Further, while Chinese investments in Australia of up to $1 billion will now be allowed without the need for review, the threshold for scrutiny by the Foreign Investment Review Board has been lowered for agricultural land, to $15 million, in line with the government's election commitment.
Commodities aside, the Australia-China FTA is good news for consumers. When trade barriers fall, prices fall with them. Families will benefit from lower prices for essential family goods.
With the China FTA now secured, the Abbott-Truss government is already focusing on the Indo-Pacific region and negotiating a trade agreement with India over the next 12 months. The Prime Minister of India, Narendra Modi, visiting the Australian parliament today, confirmed that there are huge opportunities for a trade partnership in many areas, including agriculture, agro-processing, resources, energy, finance, infrastructure, education and science and technology.
Minister Robb also confirmed trade talks are underway with Indonesia and the Gulf States. At the request of Minister Robb, the Joint Standing Committee on Foreign Affairs, Defence and Trade is currently holding an inquiry into trade in the Middle East, which saw nearly $15 billion in trade between our two regions last year. It is an area of potential and opportunity.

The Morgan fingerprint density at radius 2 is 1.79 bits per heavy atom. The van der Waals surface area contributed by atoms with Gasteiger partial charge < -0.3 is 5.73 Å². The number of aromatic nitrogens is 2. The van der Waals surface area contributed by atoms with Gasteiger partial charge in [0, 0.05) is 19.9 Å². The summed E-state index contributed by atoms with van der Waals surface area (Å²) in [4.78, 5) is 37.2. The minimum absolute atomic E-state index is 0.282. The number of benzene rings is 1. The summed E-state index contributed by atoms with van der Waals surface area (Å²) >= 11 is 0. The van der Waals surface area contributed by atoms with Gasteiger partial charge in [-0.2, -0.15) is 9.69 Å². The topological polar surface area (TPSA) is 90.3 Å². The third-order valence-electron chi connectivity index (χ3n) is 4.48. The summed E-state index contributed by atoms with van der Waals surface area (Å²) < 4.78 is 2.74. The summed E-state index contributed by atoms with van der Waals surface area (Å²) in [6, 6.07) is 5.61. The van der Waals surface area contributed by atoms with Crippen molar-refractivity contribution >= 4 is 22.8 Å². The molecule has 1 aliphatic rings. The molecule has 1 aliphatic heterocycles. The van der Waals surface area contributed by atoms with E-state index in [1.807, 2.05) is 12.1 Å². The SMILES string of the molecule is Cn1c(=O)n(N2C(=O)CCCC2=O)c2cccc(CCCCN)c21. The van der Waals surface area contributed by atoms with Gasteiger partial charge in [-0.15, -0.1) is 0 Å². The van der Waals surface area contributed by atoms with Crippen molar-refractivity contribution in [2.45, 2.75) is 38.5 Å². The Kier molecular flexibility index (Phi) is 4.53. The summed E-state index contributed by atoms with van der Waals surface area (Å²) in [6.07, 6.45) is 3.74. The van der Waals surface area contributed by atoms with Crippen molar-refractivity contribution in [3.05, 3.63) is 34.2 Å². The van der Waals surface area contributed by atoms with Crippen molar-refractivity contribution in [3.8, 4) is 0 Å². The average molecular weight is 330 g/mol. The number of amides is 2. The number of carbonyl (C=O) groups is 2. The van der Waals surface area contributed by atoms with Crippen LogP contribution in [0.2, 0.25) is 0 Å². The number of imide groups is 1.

The Victorian Coalition Government has also been committed to pursuing trade opportunities in the Middle East, through its trade mission program. I know they were very successful ventures by the state government. It is so essential for the state government to continue in office, because whilst Labor was doing nothing at the federal level for so long when it came to delivering trade results back to producers and manufacturers, the state government in Victoria was doing everything. If evidence is anything, right throughout the inquiry we are conducting at the moment, the Victorian government's model of engaging with foreign countries around issues of trade is the stand-out model nationally of how to do business and get it done and how to bring it into your state, grow jobs and grow your local economy. We are looking forward to the re-election of a coalition government in the state of Victoria. If we understand the importance of jobs and increasing productivity and investment, then we have to look to re-electing a Victorian Coalition government, because we know that Labor will not do anything about it.
I commend the Victorian ministers and the Premier and I commend Trade Minister Robb for leadership in this area.